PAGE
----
Thompson v. California Department of Corrections and Rehabilitation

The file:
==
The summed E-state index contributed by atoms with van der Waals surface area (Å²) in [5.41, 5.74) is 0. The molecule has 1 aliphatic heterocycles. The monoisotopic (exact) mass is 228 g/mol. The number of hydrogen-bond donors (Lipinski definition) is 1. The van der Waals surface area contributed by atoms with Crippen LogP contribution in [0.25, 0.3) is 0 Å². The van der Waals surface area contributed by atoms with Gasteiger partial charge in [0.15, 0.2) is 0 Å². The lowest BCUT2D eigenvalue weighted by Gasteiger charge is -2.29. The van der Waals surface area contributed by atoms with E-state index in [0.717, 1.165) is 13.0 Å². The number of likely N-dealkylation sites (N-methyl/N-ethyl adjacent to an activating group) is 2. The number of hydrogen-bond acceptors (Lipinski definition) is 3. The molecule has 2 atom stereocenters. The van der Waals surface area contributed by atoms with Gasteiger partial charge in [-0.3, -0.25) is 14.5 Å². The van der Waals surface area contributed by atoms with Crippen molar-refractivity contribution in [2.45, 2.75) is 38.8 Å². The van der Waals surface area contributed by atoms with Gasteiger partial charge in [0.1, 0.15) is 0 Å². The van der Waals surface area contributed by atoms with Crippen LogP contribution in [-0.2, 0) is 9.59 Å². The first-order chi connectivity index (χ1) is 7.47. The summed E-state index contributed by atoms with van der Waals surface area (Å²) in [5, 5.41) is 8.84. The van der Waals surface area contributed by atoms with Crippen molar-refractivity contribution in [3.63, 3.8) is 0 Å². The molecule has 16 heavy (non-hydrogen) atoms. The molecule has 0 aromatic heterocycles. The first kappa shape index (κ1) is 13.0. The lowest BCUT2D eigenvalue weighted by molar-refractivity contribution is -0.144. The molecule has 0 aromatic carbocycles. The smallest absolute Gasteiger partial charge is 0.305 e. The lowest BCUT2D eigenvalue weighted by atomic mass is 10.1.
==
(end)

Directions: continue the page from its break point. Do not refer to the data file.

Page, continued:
Filing 100


Download PDF